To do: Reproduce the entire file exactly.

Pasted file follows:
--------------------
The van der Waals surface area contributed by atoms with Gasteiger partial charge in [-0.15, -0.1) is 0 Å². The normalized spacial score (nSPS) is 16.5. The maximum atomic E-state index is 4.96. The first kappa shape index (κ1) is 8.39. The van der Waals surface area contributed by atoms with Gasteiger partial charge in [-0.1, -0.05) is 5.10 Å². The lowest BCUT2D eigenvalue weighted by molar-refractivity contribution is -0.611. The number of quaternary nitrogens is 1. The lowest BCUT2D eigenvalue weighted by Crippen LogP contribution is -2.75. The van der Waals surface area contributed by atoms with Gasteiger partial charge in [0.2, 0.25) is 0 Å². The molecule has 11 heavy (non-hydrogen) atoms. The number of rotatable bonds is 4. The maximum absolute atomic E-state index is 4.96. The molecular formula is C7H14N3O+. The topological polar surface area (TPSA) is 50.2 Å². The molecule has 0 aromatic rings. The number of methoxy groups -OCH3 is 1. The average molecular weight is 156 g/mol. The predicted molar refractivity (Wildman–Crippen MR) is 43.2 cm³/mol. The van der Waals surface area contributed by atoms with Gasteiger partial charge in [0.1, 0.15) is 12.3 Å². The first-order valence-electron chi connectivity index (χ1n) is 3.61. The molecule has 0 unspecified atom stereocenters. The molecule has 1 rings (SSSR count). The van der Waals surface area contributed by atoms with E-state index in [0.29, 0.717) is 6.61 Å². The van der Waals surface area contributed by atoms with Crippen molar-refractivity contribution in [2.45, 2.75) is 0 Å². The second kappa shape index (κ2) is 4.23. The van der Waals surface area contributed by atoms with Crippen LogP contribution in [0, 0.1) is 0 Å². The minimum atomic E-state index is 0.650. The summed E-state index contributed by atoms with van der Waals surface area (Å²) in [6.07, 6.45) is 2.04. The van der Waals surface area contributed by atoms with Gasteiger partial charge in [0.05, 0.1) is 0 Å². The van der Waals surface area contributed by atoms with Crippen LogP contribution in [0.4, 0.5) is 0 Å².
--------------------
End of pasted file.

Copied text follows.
The van der Waals surface area contributed by atoms with Gasteiger partial charge in [-0.15, -0.1) is 0 Å². The normalized spacial score (nSPS) is 16.5. The maximum atomic E-state index is 4.96. The first kappa shape index (κ1) is 8.39. The van der Waals surface area contributed by atoms with Gasteiger partial charge in [-0.1, -0.05) is 5.10 Å². The lowest BCUT2D eigenvalue weighted by molar-refractivity contribution is -0.611. The number of quaternary nitrogens is 1. The lowest BCUT2D eigenvalue weighted by Crippen LogP contribution is -2.75. The van der Waals surface area contributed by atoms with Gasteiger partial charge in [0.2, 0.25) is 0 Å². The molecule has 11 heavy (non-hydrogen) atoms. The number of rotatable bonds is 4. The maximum absolute atomic E-state index is 4.96. The molecular formula is C7H14N3O+. The topological polar surface area (TPSA) is 50.2 Å². The molecule has 0 aromatic rings. The number of methoxy groups -OCH3 is 1. The average molecular weight is 156 g/mol. The predicted molar refractivity (Wildman–Crippen MR) is 43.2 cm³/mol. The van der Waals surface area contributed by atoms with Gasteiger partial charge in [0.1, 0.15) is 12.3 Å². The first-order valence-electron chi connectivity index (χ1n) is 3.61. The molecule has 0 unspecified atom stereocenters. The molecule has 1 rings (SSSR count). The van der Waals surface area contributed by atoms with E-state index in [0.29, 0.717) is 6.61 Å². The van der Waals surface area contributed by atoms with Crippen molar-refractivity contribution in [2.45, 2.75) is 0 Å². The second kappa shape index (κ2) is 4.23. The van der Waals surface area contributed by atoms with Crippen LogP contribution in [0, 0.1) is 0 Å². The minimum atomic E-state index is 0.650. The summed E-state index contributed by atoms with van der Waals surface area (Å²) in [6.07, 6.45) is 2.04. The van der Waals surface area contributed by atoms with Gasteiger partial charge in [0.05, 0.1) is 0 Å². The van der Waals surface area contributed by atoms with Crippen LogP contribution in [0.4, 0.5) is 0 Å².